Review Roundup - In the not too distant future

ROBOT & FRANK (2012)

Frank Langella stars in this science fiction drama, a story which despite featuring advanced robotics has no hint of dystopia or society on the verge of collapse. It's a cosy world, more Star Trek than Blade Runner in that respect. Though the scenes in which Frank's local library books are replaced by a 'virtual community' environment could perhaps be considered a little unsettling, this more of a backdrop to events which provide enough cause for concern on a human level. The technology here is reminiscent of real life developments - the title characters design has similar features to the Honda ASIMO project - but the other elements like phones and less sophisticated machines are added subtly to allow for a realistic feeling to the world. But this is a character piece with the dressing of a near future used as one small aspect of the story.

The real depth in the story comes from the title characters, and yes the robot is always just that, he's never given a name. In spite of this, and despite it stating more than once that it's just a machine and not alive; a lot of the best character moments are between these two. Frank is an aged jewel thief with a growing mental illness which affects his memory and his day to day life, and so against his wishes a helper is left by his son to provide lifestyle improvements like planning hobbies and diet. Frank's distaste for this slowly falls away when he realises that these projects could include lock picking at super fast speed and burglary planning - which the robot allows as this all goes towards aiding his brain power. The dynamic of the grumpy older man and the innocent monotone robot works really well as he slowly becomes attached to his faceless helper, ignoring the fact that any hints of his new friend being subversive or unlawful are all just programming; Frank's health are its only concerns. But of course it's only human that this level of anthropomorphic thinking transfers to the audience, and they make a likeable double act.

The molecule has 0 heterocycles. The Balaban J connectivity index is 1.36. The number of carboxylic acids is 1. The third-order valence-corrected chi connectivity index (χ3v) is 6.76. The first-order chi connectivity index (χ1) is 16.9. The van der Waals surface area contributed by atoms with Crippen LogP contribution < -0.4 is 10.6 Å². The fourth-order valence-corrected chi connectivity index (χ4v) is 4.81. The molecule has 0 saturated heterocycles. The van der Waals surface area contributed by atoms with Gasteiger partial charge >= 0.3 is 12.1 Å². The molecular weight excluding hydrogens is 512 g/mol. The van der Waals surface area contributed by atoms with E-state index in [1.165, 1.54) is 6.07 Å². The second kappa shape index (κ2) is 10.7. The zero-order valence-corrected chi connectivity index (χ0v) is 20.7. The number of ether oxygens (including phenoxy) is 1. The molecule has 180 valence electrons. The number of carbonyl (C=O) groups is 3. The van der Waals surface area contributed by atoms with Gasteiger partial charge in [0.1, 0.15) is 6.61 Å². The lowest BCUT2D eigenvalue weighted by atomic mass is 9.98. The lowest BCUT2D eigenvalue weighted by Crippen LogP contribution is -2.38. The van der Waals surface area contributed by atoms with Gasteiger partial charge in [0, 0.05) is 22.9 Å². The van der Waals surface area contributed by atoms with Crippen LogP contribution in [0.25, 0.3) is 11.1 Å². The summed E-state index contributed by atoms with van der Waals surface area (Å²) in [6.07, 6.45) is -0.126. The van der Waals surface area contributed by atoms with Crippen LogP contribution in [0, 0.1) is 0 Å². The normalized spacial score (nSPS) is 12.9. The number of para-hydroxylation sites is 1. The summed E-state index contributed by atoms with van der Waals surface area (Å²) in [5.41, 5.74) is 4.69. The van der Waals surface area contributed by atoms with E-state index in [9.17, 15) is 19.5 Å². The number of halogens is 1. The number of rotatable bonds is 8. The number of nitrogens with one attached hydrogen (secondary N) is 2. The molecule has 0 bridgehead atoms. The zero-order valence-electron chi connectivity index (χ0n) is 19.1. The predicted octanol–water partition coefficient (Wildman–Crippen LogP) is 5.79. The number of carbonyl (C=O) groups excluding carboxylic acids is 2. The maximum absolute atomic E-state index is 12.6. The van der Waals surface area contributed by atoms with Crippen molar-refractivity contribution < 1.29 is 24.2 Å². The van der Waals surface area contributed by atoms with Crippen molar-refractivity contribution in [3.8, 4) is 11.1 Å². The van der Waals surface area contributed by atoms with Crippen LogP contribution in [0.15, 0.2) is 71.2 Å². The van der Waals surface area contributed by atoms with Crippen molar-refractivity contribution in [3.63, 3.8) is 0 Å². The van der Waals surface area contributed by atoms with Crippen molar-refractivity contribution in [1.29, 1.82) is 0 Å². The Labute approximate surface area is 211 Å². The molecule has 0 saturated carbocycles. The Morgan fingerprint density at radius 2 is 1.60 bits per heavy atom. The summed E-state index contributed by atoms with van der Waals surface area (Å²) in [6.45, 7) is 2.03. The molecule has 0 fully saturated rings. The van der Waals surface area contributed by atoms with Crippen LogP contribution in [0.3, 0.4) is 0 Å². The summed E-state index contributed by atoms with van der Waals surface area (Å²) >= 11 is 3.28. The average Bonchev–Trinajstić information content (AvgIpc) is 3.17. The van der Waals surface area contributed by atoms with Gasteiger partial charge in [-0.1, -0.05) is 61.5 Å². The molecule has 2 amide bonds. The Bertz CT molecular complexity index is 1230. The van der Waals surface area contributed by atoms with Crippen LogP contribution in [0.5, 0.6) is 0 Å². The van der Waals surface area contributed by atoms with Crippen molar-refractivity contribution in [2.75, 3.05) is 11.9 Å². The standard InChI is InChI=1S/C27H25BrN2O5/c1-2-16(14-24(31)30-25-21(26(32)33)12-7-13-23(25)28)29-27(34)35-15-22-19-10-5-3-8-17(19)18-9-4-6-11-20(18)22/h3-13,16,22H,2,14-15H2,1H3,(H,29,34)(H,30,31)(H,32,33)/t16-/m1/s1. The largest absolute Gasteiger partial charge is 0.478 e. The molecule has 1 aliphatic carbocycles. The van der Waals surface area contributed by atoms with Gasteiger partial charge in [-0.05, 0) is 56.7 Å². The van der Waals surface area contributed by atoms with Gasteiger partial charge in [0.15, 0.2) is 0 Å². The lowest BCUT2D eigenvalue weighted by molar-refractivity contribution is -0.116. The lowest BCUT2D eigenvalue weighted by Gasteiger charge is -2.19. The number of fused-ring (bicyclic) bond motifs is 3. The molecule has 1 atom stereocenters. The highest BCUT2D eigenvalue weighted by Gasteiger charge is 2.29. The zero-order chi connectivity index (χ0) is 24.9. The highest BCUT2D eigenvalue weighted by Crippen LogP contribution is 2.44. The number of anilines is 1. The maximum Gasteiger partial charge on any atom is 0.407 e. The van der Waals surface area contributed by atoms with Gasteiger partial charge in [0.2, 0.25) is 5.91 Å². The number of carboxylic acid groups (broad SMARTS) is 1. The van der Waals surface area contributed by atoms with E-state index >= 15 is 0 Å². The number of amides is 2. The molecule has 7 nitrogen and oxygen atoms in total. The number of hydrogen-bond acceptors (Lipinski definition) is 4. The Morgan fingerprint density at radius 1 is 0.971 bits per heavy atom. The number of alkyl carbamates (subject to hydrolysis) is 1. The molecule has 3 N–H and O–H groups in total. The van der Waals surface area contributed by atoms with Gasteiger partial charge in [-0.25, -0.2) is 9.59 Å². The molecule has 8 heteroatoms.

All this adds extra layers to a story about someone trying to recapture the past, even if they've never been entirely happy with how being a crook or doing jail time affected their children growing up. Ideas like books being taken away to be replaced with computer displays build on the other aspects of Frank's world when at times he begins to forget how old his family are or even smaller things like how long local restaurants have been closed down. When things are so downbeat it's easy to root for them and get invested as bumps in the road come along to shake up the big heist plans. This kind of sadness also adds to the atmosphere of the movie which balances out the more humourous parts of the script and any which might otherwise become too sickly. As this all comes to a head there are a few developments that feel a little rushed and the conclusion does raise a few questions on first viewing, but this is forgivable.



From one drama to another, albeit one more concerned more tragic story elements; Nebraska follows Woody (Bruce Dern) and his son as they travel across states to collect on what is clearly a phony million dollar sweepstakes prize. David is more concerned with his father's health and seems to be going along with the idea just to spend time with someone he feels distant from - it's clear as they travel and meet even more awkward family members along with people from his past that there's a lot he doesn't know about the man beyond the fact that he has a big alcohol problem and is slowly coming apart at the seams. The stark black and white photography adds a coldness to the proceedings which are already very melancholy, but it's interesting to see how the visuals add to scenes in which regrets and mistakes of the past are discussed. It's also a story which comments on the nature of family and friends, the choices that begin these relationships, and how dark their true colours might be when it comes out that Woody is going to be 'a millionaire'. In spite of this there are moments of warmth here, and it has a bleak comedic element going throughout that makes it a complex and compelling watch.